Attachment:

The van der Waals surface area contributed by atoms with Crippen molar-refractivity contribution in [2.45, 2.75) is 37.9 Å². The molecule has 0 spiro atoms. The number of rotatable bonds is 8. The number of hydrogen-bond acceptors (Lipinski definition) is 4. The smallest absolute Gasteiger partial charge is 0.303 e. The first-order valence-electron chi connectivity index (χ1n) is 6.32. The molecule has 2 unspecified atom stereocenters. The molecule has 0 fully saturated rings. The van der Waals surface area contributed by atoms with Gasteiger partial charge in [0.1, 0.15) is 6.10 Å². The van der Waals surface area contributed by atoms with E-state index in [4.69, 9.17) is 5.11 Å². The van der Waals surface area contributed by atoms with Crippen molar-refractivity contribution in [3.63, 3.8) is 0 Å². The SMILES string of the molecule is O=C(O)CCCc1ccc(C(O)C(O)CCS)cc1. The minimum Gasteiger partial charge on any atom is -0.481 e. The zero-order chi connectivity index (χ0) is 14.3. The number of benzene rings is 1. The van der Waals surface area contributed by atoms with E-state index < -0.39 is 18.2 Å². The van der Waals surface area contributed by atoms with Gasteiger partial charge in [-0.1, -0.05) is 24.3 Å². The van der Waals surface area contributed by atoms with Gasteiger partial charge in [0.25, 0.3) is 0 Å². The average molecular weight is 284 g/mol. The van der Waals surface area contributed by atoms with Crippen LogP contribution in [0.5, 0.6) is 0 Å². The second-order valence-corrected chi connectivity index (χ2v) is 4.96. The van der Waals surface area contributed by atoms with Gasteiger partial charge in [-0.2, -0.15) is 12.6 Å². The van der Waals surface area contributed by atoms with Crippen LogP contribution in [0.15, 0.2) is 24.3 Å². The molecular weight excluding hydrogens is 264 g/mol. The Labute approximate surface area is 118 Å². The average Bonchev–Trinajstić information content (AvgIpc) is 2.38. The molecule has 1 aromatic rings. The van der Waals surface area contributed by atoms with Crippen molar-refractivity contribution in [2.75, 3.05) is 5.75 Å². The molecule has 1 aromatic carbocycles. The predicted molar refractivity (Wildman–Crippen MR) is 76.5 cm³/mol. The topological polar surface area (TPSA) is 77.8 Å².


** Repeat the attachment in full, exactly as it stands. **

The van der Waals surface area contributed by atoms with Crippen molar-refractivity contribution in [2.45, 2.75) is 37.9 Å². The molecule has 0 spiro atoms. The number of rotatable bonds is 8. The number of hydrogen-bond acceptors (Lipinski definition) is 4. The smallest absolute Gasteiger partial charge is 0.303 e. The first-order valence-electron chi connectivity index (χ1n) is 6.32. The molecule has 2 unspecified atom stereocenters. The molecule has 0 fully saturated rings. The van der Waals surface area contributed by atoms with Gasteiger partial charge in [0.1, 0.15) is 6.10 Å². The van der Waals surface area contributed by atoms with E-state index in [4.69, 9.17) is 5.11 Å². The van der Waals surface area contributed by atoms with Crippen molar-refractivity contribution in [3.63, 3.8) is 0 Å². The SMILES string of the molecule is O=C(O)CCCc1ccc(C(O)C(O)CCS)cc1. The minimum Gasteiger partial charge on any atom is -0.481 e. The zero-order chi connectivity index (χ0) is 14.3. The number of benzene rings is 1. The van der Waals surface area contributed by atoms with E-state index < -0.39 is 18.2 Å². The van der Waals surface area contributed by atoms with Gasteiger partial charge in [-0.1, -0.05) is 24.3 Å². The van der Waals surface area contributed by atoms with Gasteiger partial charge in [0.25, 0.3) is 0 Å². The average molecular weight is 284 g/mol. The van der Waals surface area contributed by atoms with Crippen LogP contribution in [0.5, 0.6) is 0 Å². The second-order valence-corrected chi connectivity index (χ2v) is 4.96. The van der Waals surface area contributed by atoms with Gasteiger partial charge in [-0.2, -0.15) is 12.6 Å². The van der Waals surface area contributed by atoms with Crippen LogP contribution in [0.15, 0.2) is 24.3 Å². The molecular weight excluding hydrogens is 264 g/mol. The Labute approximate surface area is 118 Å². The average Bonchev–Trinajstić information content (AvgIpc) is 2.38. The molecule has 1 aromatic rings. The van der Waals surface area contributed by atoms with Crippen molar-refractivity contribution in [2.75, 3.05) is 5.75 Å². The molecule has 1 aromatic carbocycles. The predicted molar refractivity (Wildman–Crippen MR) is 76.5 cm³/mol. The topological polar surface area (TPSA) is 77.8 Å².